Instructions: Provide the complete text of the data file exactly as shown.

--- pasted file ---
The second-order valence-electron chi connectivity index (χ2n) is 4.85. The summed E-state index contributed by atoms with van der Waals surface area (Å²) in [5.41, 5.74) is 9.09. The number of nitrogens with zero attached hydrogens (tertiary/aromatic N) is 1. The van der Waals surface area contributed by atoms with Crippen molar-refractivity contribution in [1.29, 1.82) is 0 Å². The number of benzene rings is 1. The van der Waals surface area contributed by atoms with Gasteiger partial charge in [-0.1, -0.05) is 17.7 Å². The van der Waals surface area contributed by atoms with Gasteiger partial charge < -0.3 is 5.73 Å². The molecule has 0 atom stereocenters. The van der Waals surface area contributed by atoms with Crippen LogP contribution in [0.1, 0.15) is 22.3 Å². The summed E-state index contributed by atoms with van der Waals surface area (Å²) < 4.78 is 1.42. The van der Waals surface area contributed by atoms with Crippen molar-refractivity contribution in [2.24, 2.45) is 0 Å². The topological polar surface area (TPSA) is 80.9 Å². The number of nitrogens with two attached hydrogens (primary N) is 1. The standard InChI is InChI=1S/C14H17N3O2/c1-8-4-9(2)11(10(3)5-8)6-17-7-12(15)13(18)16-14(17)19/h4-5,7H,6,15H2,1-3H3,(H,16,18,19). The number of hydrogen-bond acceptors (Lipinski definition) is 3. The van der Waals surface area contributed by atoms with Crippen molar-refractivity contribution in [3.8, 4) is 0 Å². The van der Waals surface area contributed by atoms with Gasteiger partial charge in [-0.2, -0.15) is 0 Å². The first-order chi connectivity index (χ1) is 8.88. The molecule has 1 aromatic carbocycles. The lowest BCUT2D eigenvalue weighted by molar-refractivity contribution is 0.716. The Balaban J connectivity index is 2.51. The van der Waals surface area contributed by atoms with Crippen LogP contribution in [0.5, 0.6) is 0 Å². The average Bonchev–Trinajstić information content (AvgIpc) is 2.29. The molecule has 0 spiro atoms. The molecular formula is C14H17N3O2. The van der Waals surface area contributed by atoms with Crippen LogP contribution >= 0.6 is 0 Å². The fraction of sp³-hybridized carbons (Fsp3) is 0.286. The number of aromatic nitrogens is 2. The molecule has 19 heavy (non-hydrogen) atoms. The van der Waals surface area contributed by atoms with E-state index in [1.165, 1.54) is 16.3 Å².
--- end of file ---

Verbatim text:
The second-order valence-electron chi connectivity index (χ2n) is 4.85. The summed E-state index contributed by atoms with van der Waals surface area (Å²) in [5.41, 5.74) is 9.09. The number of nitrogens with zero attached hydrogens (tertiary/aromatic N) is 1. The van der Waals surface area contributed by atoms with Crippen molar-refractivity contribution in [1.29, 1.82) is 0 Å². The number of benzene rings is 1. The van der Waals surface area contributed by atoms with Gasteiger partial charge in [-0.1, -0.05) is 17.7 Å². The van der Waals surface area contributed by atoms with Gasteiger partial charge < -0.3 is 5.73 Å². The molecule has 0 atom stereocenters. The van der Waals surface area contributed by atoms with Crippen LogP contribution in [0.1, 0.15) is 22.3 Å². The summed E-state index contributed by atoms with van der Waals surface area (Å²) < 4.78 is 1.42. The van der Waals surface area contributed by atoms with Crippen molar-refractivity contribution in [2.24, 2.45) is 0 Å². The topological polar surface area (TPSA) is 80.9 Å². The number of nitrogens with two attached hydrogens (primary N) is 1. The standard InChI is InChI=1S/C14H17N3O2/c1-8-4-9(2)11(10(3)5-8)6-17-7-12(15)13(18)16-14(17)19/h4-5,7H,6,15H2,1-3H3,(H,16,18,19). The number of hydrogen-bond acceptors (Lipinski definition) is 3. The van der Waals surface area contributed by atoms with Crippen molar-refractivity contribution in [3.8, 4) is 0 Å². The van der Waals surface area contributed by atoms with Gasteiger partial charge in [-0.2, -0.15) is 0 Å². The first-order chi connectivity index (χ1) is 8.88. The molecule has 1 aromatic carbocycles. The lowest BCUT2D eigenvalue weighted by molar-refractivity contribution is 0.716. The Balaban J connectivity index is 2.51. The van der Waals surface area contributed by atoms with Crippen LogP contribution in [0.5, 0.6) is 0 Å². The average Bonchev–Trinajstić information content (AvgIpc) is 2.29. The molecule has 0 spiro atoms. The molecular formula is C14H17N3O2. The van der Waals surface area contributed by atoms with Crippen LogP contribution >= 0.6 is 0 Å². The fraction of sp³-hybridized carbons (Fsp3) is 0.286. The number of aromatic nitrogens is 2. The molecule has 19 heavy (non-hydrogen) atoms. The van der Waals surface area contributed by atoms with E-state index in [1.165, 1.54) is 16.3 Å².